Four years ago, I was preparing to embark on a new adventure. This particular adventure would take a huge investment of resources of every kind. Going in, I knew the risk of failure was pretty high, at least by most people's definition of failure when it comes to running a business. But my definition of success and failure have usually been a little different than other people's and I'm okay with that.
Many moons ago, when my husband and I came off the road after traveling full time for three years doing music all across the country, as well as working trips to Mexico, Canada, and Italy, a friend approached me and said, "Gosh, aren't you disappointed? Things didn't really turn out like you planned." I suppose it may have seemed that way to her and quite possibly a lot of others. In those three years, I didn't become famous. I didn't make a lot of money. And I didn't set myself on a path to continue traveling and singing as a career. But that really wasn't the plan. At least that wasn't the HEART of the plan. The heart of the plan was to write, record, sing, and have an impact on others, whatever that might look like. At the end of those three years, I'd say things went exactly like the heart of the plan. And then it was time to move on.
Back to the adventure from four years ago...
The plan was to have a place, a space, where people could hold events of various kinds and where I could host events for my own creative endeavors. There were additional components to the plan involving other parties, but that was the basic idea. That was the plan. The HEART of the plan was much more. The heart of the plan was community. And to serve as both the symbolic and functional centerpiece of the plan, I wanted a table. A big table. A big, industrial-style table. I drew up some sketches and asked a friend who was just starting a business if he would build it. He did. It was perfect.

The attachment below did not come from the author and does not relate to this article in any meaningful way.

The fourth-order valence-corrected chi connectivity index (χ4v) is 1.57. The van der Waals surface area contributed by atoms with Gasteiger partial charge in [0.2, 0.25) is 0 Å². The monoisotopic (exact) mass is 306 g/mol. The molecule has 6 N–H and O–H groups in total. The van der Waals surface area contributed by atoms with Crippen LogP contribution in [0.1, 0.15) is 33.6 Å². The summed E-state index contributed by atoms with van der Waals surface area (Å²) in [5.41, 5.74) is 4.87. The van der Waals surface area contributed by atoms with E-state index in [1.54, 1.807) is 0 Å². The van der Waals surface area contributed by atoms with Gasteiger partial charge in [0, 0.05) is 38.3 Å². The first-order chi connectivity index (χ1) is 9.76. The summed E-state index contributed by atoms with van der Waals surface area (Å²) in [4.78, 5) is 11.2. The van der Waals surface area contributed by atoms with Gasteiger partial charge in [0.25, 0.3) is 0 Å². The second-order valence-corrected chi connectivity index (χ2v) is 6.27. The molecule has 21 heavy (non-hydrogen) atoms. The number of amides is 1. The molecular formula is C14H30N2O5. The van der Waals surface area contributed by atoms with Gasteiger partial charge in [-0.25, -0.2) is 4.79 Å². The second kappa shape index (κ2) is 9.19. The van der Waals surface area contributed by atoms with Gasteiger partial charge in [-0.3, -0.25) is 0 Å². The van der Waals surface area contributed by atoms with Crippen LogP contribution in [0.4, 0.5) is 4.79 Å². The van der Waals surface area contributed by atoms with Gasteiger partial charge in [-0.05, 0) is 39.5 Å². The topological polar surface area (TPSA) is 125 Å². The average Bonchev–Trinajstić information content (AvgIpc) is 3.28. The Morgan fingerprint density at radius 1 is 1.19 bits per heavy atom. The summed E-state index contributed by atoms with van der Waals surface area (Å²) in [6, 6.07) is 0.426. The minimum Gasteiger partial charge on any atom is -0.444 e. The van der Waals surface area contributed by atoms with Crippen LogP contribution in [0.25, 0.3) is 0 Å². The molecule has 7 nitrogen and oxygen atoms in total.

Over the next three years, that table would seat men and women conducting business, moms who needed encouragement, and wedding parties. It would hold food from various cultures, the sacraments from different religions, scripts and lyric sheets, the photos of a loved one who recently passed, and the records of achievement from many high school graduates. It served its purpose well during the three years that table sat in its designated place.
These days, the table doesn't sit in an 8,000 square foot building; it sits in the middle of my dining room. When we closed our business last December, the one thing I was determined to keep was that table. Partly because I love it. But mostly because it is still the functional and symbolic centerpiece of what I want my life to be about. Since being in our home, it has been the gathering spot for hungry teens, extended family we rarely see, and both happy and hurting friends. Most often, it is surrounded by the people I hold dearest in this world. The plan for the table may have changed, but the table is still the heart of the plan.
I have tried pretty hard over the years to teach my kids that people matter. They matter more than possessions and position. They matter more than religious or political differences. People matter more than songs, and business, and activity. And they certainly matter more than their mistakes. Over the course of my days on this earth, I may or may not be able to provide much to those I meet in the way of financial gain or privileged opportunity. I might not have great wisdom or vast knowledge to share. But I hope and pray I will always be able to offer a seat at the table, because something special happens there. Stomachs get filled. Voices are heard. Walls come down. Spirits are lifted. It is a beautiful, graceful thing.
I have no idea where this table will be sitting five or twenty or fifty years from now. I hope it holds up over the years. I hope many, many people find something they need as they gather around it. And when I'm long gone, I hope someone else will still see it as more than just a table. Because it really is so much more. It is the heart of the plan. And the heart of the plan is always bigger than the plan itself.